Bulgaria has been forced to remove the tax imposed on the transit of Russian gas to Hungary and Serbia, as Hungarian Prime Minister Viktor Orbán has threatened to veto Bulgaria’s entry into the Schengen visa zone, Prime Minister Nikolai Denkov told reporters in Brussels, Bulgarian National Radio (BNR) reported on December 14.
We Continue the Change-Democratic Bulgaria co-leader Kiril Petkov announced on December 11 that the groups supporting the government – WCC-DB, GERB-UDF and the Movement for Rights and Freedoms – had agreed that the fee would be shelved.
Asked about Bulgaria’s strategy to seek admission to the Schengen zone, Denkov, arriving for a scheduled meeting of the European Council, said that his country would negotiate about land borders.
“We have already prepared proposals. I saw them this morning, we will send them to Austria,” he said, referring to one of the two countries – the other being the Netherlands – that have been opposed to Bulgaria entering Schengen.
Denkov said that Bulgaria also would use the European Commission as a mediator in these negotiations.
Asked whether Bulgaria was forced to back down from the introduction of the transit fee for Russian gas to Hungary, he said: “What we do not want is to remain hostage to decisions that have nothing to do with the common logic of development of the European Union, so what we are trying to avoid is the need to enter again into a European Council decision that requires unanimity.
“Hungary has sent an official, albeit low-level, message that if the fee is not removed, they will veto [Bulgarian entering] Schengen. So we decided that there was no need to risk at this time with, how should I say, important, but still are still not decisive steps regarding Schengen”.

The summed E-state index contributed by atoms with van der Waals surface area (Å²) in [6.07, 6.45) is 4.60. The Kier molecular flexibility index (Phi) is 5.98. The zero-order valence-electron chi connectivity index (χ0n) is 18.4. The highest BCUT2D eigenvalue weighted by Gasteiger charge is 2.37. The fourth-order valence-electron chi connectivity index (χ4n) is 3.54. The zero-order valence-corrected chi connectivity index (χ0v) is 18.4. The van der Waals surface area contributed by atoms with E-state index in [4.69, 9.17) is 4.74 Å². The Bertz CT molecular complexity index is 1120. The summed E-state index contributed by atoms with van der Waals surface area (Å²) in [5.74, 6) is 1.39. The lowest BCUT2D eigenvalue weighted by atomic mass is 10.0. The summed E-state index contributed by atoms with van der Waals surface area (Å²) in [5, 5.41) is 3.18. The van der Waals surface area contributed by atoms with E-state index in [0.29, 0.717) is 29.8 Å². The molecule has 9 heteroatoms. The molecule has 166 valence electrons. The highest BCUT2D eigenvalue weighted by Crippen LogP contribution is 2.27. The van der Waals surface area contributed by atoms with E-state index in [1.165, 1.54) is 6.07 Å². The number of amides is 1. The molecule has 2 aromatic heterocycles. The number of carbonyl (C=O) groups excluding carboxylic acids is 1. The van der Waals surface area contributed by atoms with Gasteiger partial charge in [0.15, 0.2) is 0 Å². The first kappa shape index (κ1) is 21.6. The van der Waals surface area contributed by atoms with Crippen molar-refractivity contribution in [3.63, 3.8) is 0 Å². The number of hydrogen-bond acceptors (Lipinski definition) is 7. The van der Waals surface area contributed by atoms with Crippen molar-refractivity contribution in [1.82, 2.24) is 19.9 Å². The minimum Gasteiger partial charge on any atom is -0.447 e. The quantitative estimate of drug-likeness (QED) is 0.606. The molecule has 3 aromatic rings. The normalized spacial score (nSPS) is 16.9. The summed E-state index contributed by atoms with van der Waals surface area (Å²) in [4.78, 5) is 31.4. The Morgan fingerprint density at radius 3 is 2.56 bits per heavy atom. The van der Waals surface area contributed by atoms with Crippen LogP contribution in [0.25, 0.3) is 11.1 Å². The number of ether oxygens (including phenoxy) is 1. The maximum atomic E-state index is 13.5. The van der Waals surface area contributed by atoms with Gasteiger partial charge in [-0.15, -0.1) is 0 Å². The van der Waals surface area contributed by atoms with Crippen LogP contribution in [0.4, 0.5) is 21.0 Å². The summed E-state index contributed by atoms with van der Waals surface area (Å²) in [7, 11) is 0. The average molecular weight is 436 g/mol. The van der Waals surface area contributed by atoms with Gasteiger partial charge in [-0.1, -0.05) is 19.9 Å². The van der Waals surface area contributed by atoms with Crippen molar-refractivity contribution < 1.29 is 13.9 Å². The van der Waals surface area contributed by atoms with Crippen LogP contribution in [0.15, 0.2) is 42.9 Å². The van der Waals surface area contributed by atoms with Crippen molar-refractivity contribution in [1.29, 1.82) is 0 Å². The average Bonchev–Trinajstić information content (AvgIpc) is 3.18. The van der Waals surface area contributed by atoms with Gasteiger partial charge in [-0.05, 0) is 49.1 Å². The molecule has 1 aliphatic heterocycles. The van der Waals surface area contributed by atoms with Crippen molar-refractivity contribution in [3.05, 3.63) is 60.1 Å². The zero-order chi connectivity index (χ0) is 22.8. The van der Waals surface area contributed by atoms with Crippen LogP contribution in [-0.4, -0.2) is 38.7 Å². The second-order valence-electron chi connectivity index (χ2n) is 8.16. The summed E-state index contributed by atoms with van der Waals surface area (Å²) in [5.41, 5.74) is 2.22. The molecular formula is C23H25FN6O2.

Denkov said that there was no talk about the separation of Bulgaria from Romania in regard to admission to Schengen.
He described Austria’s request to strengthen the land border between the two neighbouring countries as Austria’s attempt “to reassure its citizens that all measures are being taken, that it will be much more difficult to reach Austria through Bulgaria.”
Some days ago, there were reports that Austria was prepared to see Bulgaria and Romania admitted only in respect of airports, without being officially members of the Schengen zone.
At the same time, Austria reportedly set a number of conditions, including the acceptance of migrants and the strengthening of Frontex’s presence in the two countries.
This proposal was well received by Romania but rejected by Denkov.
BNR reported on December 14 Netherlands Prime Minister Mark Rutte as saying that his country would decide “at some point in the coming days” whether to lift its veto on Bulgaria’s accession to Schengen.
“We have to make a decision in the Netherlands based on the reports of the European Commission,” he said, quoted by BNR.
According to BNR, this decision could be taken as early as Friday, but could also be taken next week. December 15 and 22 are the last two meetings of the Dutch government before Christmas.
(Photo of Denkov arriving at the European Council meeting in Brussels on December 14: government.bg)
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